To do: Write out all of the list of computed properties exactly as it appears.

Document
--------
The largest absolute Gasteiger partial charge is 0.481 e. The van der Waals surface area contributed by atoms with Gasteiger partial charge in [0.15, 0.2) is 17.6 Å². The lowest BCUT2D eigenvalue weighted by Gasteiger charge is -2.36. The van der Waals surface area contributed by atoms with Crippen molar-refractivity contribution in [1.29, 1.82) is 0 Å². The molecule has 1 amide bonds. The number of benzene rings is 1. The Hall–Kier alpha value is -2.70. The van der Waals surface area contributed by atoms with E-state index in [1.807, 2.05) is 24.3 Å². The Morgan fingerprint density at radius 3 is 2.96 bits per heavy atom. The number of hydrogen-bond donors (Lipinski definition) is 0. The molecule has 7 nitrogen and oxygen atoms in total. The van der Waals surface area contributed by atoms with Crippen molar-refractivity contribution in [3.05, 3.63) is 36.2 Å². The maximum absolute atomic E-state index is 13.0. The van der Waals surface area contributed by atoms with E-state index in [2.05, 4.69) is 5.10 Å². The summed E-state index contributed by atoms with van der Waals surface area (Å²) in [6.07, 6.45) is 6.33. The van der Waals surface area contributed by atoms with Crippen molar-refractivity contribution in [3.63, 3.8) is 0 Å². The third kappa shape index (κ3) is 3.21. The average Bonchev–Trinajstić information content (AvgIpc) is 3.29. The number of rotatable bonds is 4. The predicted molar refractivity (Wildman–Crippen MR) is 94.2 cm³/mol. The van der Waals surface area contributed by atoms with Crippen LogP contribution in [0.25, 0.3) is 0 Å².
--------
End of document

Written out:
The largest absolute Gasteiger partial charge is 0.481 e. The van der Waals surface area contributed by atoms with Gasteiger partial charge in [0.15, 0.2) is 17.6 Å². The lowest BCUT2D eigenvalue weighted by Gasteiger charge is -2.36. The van der Waals surface area contributed by atoms with Crippen molar-refractivity contribution in [1.29, 1.82) is 0 Å². The molecule has 1 amide bonds. The number of benzene rings is 1. The Hall–Kier alpha value is -2.70. The van der Waals surface area contributed by atoms with E-state index in [1.807, 2.05) is 24.3 Å². The Morgan fingerprint density at radius 3 is 2.96 bits per heavy atom. The number of hydrogen-bond donors (Lipinski definition) is 0. The molecule has 7 nitrogen and oxygen atoms in total. The van der Waals surface area contributed by atoms with Crippen molar-refractivity contribution in [3.05, 3.63) is 36.2 Å². The maximum absolute atomic E-state index is 13.0. The van der Waals surface area contributed by atoms with E-state index in [2.05, 4.69) is 5.10 Å². The summed E-state index contributed by atoms with van der Waals surface area (Å²) in [6.07, 6.45) is 6.33. The van der Waals surface area contributed by atoms with Crippen molar-refractivity contribution in [3.63, 3.8) is 0 Å². The third kappa shape index (κ3) is 3.21. The average Bonchev–Trinajstić information content (AvgIpc) is 3.29. The number of rotatable bonds is 4. The predicted molar refractivity (Wildman–Crippen MR) is 94.2 cm³/mol. The van der Waals surface area contributed by atoms with Crippen LogP contribution in [0.25, 0.3) is 0 Å².